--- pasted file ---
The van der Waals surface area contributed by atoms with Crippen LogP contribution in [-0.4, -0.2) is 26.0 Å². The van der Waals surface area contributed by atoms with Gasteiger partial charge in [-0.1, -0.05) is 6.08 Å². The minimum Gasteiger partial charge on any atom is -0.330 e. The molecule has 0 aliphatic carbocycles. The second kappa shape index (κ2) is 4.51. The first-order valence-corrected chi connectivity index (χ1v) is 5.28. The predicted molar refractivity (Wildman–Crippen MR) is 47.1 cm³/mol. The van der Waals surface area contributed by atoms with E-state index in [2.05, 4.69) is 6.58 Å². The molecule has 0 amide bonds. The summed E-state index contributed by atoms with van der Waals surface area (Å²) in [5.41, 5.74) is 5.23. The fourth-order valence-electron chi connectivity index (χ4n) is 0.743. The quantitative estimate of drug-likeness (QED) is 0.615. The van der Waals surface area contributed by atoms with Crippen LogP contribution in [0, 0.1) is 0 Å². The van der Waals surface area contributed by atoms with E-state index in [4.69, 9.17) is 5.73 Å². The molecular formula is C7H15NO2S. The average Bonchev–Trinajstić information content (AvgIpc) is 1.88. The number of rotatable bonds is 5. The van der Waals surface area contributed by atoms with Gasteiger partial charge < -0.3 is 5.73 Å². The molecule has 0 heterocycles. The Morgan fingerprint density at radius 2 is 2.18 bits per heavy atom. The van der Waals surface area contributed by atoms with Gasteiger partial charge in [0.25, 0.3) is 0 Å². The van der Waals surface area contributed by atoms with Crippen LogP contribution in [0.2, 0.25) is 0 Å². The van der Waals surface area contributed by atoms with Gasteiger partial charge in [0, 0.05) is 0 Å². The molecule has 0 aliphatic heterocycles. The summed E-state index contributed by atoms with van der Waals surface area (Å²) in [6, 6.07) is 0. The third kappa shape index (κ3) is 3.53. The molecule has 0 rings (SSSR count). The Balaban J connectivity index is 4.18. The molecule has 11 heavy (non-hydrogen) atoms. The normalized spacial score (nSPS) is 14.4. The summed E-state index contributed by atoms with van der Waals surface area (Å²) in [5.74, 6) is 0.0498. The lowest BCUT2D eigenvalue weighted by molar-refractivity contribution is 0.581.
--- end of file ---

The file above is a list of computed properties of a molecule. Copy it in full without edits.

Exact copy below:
The van der Waals surface area contributed by atoms with Crippen LogP contribution in [-0.4, -0.2) is 26.0 Å². The van der Waals surface area contributed by atoms with Gasteiger partial charge in [-0.1, -0.05) is 6.08 Å². The minimum Gasteiger partial charge on any atom is -0.330 e. The molecule has 0 aliphatic carbocycles. The second kappa shape index (κ2) is 4.51. The first-order valence-corrected chi connectivity index (χ1v) is 5.28. The predicted molar refractivity (Wildman–Crippen MR) is 47.1 cm³/mol. The van der Waals surface area contributed by atoms with E-state index in [2.05, 4.69) is 6.58 Å². The molecule has 0 amide bonds. The summed E-state index contributed by atoms with van der Waals surface area (Å²) in [5.41, 5.74) is 5.23. The fourth-order valence-electron chi connectivity index (χ4n) is 0.743. The quantitative estimate of drug-likeness (QED) is 0.615. The van der Waals surface area contributed by atoms with Crippen LogP contribution in [0, 0.1) is 0 Å². The van der Waals surface area contributed by atoms with E-state index in [4.69, 9.17) is 5.73 Å². The molecular formula is C7H15NO2S. The average Bonchev–Trinajstić information content (AvgIpc) is 1.88. The number of rotatable bonds is 5. The van der Waals surface area contributed by atoms with Gasteiger partial charge < -0.3 is 5.73 Å². The molecule has 0 heterocycles. The Morgan fingerprint density at radius 2 is 2.18 bits per heavy atom. The van der Waals surface area contributed by atoms with Gasteiger partial charge in [0.25, 0.3) is 0 Å². The van der Waals surface area contributed by atoms with Crippen LogP contribution in [0.2, 0.25) is 0 Å². The van der Waals surface area contributed by atoms with Gasteiger partial charge in [0, 0.05) is 0 Å². The molecule has 0 aliphatic heterocycles. The summed E-state index contributed by atoms with van der Waals surface area (Å²) in [6, 6.07) is 0. The third kappa shape index (κ3) is 3.53. The molecule has 0 rings (SSSR count). The Balaban J connectivity index is 4.18. The molecule has 11 heavy (non-hydrogen) atoms. The normalized spacial score (nSPS) is 14.4. The summed E-state index contributed by atoms with van der Waals surface area (Å²) in [5.74, 6) is 0.0498. The lowest BCUT2D eigenvalue weighted by molar-refractivity contribution is 0.581.